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Nyet!!!! It will be a sagging mess before long. MDF doesn't have the strength of even simple pine shelving and you will hate yourself for using it.
-- Bobby G.
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On 11/21/2010 11:41 PM Robert Green spake thus:

Ackshooly, it *might* work--if you reinforce the shelves, say with aluminum or steel angle stock underneath. I've done this, and it works. Don't know, however, if this would still fit within the "tight budget" parameter, or whether it would make things worse esthetically. The bottoms of shelves aren't visible until they're above eye level.
Solid wood would definitely be preferable, but would be more expensive. Didn't someone else suggest plywood? With solid-wood facing, it would be strong enough and look good.
--
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with the flaunting of well-defined muscle, wrapped in flags.
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This is another vote for real wood or expensive plywood trimmed out. By expensive I mean $45-50 per 4x8 sheet. Birch for painting, oak for staining.
In addition to all the other issues MDF does not play well with condensation from beverage glasses and the occasional spill. Kids = both.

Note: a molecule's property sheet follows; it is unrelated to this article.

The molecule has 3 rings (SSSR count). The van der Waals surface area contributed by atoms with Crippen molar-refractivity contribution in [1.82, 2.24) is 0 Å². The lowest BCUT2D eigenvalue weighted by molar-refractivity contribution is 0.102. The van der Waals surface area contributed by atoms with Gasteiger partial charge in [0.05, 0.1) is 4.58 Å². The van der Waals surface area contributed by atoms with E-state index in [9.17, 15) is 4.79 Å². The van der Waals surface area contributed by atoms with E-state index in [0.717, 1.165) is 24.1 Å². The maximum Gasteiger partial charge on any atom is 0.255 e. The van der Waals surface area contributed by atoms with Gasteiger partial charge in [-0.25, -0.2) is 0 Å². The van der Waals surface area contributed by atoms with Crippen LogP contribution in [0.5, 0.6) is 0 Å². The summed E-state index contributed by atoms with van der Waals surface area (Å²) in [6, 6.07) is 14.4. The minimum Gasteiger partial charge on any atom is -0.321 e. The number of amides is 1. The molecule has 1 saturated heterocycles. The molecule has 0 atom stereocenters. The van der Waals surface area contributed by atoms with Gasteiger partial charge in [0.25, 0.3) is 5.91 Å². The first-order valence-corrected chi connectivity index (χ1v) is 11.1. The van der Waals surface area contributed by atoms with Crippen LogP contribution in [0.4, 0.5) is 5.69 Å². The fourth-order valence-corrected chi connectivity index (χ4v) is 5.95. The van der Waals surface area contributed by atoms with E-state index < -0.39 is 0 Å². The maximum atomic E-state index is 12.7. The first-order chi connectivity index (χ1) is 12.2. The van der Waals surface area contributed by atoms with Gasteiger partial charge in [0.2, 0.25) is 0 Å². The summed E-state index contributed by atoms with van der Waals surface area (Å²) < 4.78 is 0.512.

If paint is your choice use oil based.
--
Colbyt
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About 20 years ago my wife was in a rush to get a bookcase in the spot where I kept promising a 12' built in. 'Lets just buy a pre-made 4footer- and when you have the time you can build a nice one.' I had looked at lumber & was considering cherry. I knew about what the lumber would cost- and figured I"d be tinkering with it for about 3 months.
We went to a warehouse store & looked at knock-down 'furniture'. I couldn't believe how good it looked, or how cheap it was. I could fill that space completely for less than a single 4' section would cost me in lumber. So we did. Those shelves have been full of books and stuff for 20+ years and look as good as they did when I put them in. [in 1/2 day] The Mrs. has long since forgotten that I was going to build real wood shelves there.
These are MDF but each shelf has a stiffener in front and back.
I don't think I'd try to make MDF shelves myself- but we've bought some more of the knock-down ones since. I'm looking at my latest piece & maybe it is just that my eyes aren't what they once were- but I couldn't tell that it isn't real cherry without scratching the surface off.
Jim
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wrote:

Yes, indeed. We have almost a dozen IKEA Billy bookcases, oak, some with the glass doors on them, and they are really great. Some shelves do sag just a little because spouse has put very heavy books in them, but most are just great. No sign of anything bad where the coffee cups go back in after dishwashing, when they usually aren't quite dry <grin>.
--
Best regards
Han
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I also have some Doxy MDF shelves that have been in use for over 20 years.
Better still I can tell you how to prevent the sagging. Buy some 3/8" steel curtain rod or better yet the shiny brass plate Aluminum one, add some tension socket ends. These work as book-ends and support brackets.
If anyone needs pictures I will post them.
--
Colbyt